KOH: In November, during UNCW’s annual Writers’ Week, Ecotone launched two new broadsides in the series, including a poem from Lisa Low and a poem from Jason. Ryan Kaune, your featured printer for the year, is a UNCW MFA alum also. What was it like to be in community that night in Lumina Theater?
ALPB: The series celebrates poetry of place and the slow craft of letterpress printing—which, given the extensive, heavy equipment required, is by necessity rooted in place. So it was really special to have Ryan and Lisa with us in person, and to have Shirley, Jeremy, and three of Jason’s friends and fellow UNCW alums join us on screen. One of the few good things to come from the pandemic is the recognition that virtual events, and hybrid ones like this one, are not just possible but necessary—to bring folks together across distances, and to create equity in who is able to attend.
For folks who couldn’t be there, North American Review Press is offering copies of Jason’s broadside; and Ecotone will feature Lisa’s online this spring.
KOH: The craft of these limited-edition broadsides brings to mind your chapbook Smaller Songs, which was hand-sewn and hand-set by St. Brigid Press. Being both a writer and a maker yourself, would you say printing informs your writing and vice versa?
ALPB: I come from a family that values making things, and I’m drawn to work at the intersection of art and craft: time-intensive, requiring practice and skill, and resulting, hopefully, in something that transports the reader or user.
Transports the reader, and grounds the maker: making something in the physical world reminds me that I live in a body, in place. That goes for poems too—we use our bodies, not just our minds, to make them. It’s partly why I’m drawn to formal and procedural constraints in poetry. Meter and rhyme, and constraints like those used by the Oulipo, give me the bodily satisfaction that, say, sewing a book does.
I began the poems in Smaller Songs by transcribing the footnotes of an old book of ballads, edited by Robert Graves. Each of the poems in Smaller Songs is made only from words contained in those footnotes. They have to do with balladlike subjects, as I see them, but rearranged, retold—living in place, farming, the supernatural, the violence of patriarchal systems and gender binaries.
When I found letterpress printing, I realized it too hits that sweet spot for me, involving both art and craft. So it was a pure delight to work with Emily Hancock, at St Brigid Press, who designed, printed, and bound the book.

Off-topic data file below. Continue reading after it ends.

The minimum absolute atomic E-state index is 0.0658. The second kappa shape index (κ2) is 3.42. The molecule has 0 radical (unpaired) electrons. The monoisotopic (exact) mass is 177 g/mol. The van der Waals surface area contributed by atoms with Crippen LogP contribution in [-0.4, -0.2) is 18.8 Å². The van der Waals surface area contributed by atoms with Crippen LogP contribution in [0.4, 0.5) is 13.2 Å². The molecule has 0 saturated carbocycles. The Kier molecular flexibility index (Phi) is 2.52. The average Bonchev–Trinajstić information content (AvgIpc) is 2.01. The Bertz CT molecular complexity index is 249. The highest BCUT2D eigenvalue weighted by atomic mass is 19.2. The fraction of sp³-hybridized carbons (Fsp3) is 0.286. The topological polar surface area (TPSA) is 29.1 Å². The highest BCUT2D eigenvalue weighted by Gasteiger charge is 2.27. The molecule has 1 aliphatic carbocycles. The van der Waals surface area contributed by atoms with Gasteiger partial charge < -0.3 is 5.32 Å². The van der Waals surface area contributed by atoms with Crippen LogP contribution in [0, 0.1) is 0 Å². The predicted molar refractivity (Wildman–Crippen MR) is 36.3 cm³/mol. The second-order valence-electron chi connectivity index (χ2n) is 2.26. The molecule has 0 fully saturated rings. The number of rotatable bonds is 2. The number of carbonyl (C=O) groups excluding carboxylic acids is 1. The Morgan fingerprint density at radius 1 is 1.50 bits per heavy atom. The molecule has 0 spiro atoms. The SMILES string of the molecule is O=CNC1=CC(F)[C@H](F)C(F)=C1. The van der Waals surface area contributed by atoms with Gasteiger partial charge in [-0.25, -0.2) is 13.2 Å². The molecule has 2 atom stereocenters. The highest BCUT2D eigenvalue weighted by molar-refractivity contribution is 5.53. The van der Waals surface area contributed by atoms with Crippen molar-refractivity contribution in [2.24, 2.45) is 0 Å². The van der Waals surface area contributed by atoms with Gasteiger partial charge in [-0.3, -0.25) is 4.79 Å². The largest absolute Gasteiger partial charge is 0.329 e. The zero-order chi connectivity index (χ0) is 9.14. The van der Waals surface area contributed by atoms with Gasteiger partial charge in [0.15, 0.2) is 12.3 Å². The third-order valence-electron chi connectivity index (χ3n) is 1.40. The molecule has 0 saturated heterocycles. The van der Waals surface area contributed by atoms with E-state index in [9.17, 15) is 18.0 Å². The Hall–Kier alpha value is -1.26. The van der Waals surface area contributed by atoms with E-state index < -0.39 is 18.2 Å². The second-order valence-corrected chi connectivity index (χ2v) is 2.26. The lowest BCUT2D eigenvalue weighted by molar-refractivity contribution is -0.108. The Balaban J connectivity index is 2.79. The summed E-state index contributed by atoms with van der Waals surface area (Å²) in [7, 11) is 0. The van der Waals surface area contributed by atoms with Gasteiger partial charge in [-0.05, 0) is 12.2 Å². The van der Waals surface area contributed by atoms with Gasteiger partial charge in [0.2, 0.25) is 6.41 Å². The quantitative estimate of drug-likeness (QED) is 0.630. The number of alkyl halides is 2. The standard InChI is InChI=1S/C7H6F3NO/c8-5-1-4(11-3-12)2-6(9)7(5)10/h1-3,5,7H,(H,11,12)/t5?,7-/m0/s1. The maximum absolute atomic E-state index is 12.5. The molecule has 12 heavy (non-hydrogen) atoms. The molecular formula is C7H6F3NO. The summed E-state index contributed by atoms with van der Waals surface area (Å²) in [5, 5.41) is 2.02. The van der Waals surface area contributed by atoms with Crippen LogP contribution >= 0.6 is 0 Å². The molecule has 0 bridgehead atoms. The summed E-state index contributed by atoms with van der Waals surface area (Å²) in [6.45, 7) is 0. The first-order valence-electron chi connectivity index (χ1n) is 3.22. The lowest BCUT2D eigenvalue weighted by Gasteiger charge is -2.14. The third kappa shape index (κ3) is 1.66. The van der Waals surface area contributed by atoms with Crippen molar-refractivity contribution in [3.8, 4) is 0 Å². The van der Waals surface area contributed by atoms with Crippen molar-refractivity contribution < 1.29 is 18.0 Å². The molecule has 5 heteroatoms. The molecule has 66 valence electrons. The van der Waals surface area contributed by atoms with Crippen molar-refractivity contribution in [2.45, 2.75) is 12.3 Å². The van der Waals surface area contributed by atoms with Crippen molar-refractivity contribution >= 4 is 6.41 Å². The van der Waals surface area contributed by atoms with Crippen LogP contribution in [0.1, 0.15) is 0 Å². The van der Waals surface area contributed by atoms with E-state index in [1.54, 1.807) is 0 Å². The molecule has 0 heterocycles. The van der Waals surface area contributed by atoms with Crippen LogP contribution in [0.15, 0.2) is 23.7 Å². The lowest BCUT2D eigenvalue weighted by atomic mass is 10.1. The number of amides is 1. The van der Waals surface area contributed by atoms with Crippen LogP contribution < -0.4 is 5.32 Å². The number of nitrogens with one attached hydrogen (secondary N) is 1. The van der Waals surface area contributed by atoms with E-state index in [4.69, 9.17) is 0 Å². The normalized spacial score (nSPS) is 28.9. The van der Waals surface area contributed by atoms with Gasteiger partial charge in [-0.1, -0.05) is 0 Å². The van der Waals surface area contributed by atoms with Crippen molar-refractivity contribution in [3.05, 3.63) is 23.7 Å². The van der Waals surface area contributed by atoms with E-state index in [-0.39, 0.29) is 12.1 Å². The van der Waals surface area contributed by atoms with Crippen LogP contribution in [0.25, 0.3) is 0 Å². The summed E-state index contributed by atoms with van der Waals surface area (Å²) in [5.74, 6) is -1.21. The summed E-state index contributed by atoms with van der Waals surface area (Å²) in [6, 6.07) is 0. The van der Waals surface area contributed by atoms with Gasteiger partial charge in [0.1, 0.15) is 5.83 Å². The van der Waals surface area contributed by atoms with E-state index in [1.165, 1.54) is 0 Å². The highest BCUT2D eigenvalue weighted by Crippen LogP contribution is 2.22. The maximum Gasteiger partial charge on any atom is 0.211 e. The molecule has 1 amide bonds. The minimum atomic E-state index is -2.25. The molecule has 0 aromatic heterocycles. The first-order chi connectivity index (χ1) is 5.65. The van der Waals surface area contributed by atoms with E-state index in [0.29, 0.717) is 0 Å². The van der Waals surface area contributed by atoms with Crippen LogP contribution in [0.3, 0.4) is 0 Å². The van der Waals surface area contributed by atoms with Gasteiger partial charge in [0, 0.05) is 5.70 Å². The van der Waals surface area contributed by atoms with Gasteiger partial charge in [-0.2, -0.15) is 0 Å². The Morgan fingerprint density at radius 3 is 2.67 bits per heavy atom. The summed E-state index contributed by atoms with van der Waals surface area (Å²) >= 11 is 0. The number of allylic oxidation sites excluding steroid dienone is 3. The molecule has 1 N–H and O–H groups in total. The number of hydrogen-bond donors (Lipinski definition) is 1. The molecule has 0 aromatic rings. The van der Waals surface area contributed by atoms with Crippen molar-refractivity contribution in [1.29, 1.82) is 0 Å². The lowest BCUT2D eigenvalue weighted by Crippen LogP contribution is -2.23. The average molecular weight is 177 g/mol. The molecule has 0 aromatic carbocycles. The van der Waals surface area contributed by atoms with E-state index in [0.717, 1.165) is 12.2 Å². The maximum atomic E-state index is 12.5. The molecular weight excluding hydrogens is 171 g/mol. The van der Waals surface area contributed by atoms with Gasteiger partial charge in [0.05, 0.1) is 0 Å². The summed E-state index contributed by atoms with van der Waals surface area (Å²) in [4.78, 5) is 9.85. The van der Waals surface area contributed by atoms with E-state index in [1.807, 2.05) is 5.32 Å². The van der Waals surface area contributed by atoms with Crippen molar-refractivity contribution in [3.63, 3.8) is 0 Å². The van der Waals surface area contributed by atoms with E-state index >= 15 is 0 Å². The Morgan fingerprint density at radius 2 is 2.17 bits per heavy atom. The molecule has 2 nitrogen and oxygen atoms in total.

KOH: We’re honored and excited to have worked with you and Ecotone for many years. You were also a faculty member at this year’s Fall Conference and prior conferences as well. How would you describe your experience with the Network?
ALPB: I went to my first NCWN conference as an undergrad at Guilford College. I remember finding a little packet of Texas Pete tucked into the conference folder—it was in Winston-Salem that year. I think my love for the Network began with that packet of hot sauce.
But it has lasted far longer. We’re incredibly lucky in North Carolina to have such a vibrant and responsive organization for writers. When I’m talking with writers who are moving to the state, I often mention NCWN—its focus on writers across genres, its work on equity and inclusivity within the writing world, and its efforts to offer opportunities through conferences, prizes, resources.
And there’s something else—I don’t know what to call it except cheerfulness—an upbeat tone that is welcoming, not condescending, that seeks to make room for making and for connection. That, of course, is thanks to the people who lead the organization. I’m so thankful for what y’all do.
Anna Lena Phillips Bell is the author of Ornament, winner of the Vassar Miller Poetry Prize, and the chapbook Smaller Songs, from St Brigid Press. Recent work appears in the Southern Review, Subtropics, Electric Literature, and A Literary Field Guide to Southern Appalachia. She is the recipient of a North Carolina Arts Council Fellowship in literature and the winner of the 2021 Winter Anthology Contest. The editor of Ecotone, she teaches in the creative writing department at UNC Wilmington, and calls ungendered Appalachian square dances in what’s now called North Carolina and beyond.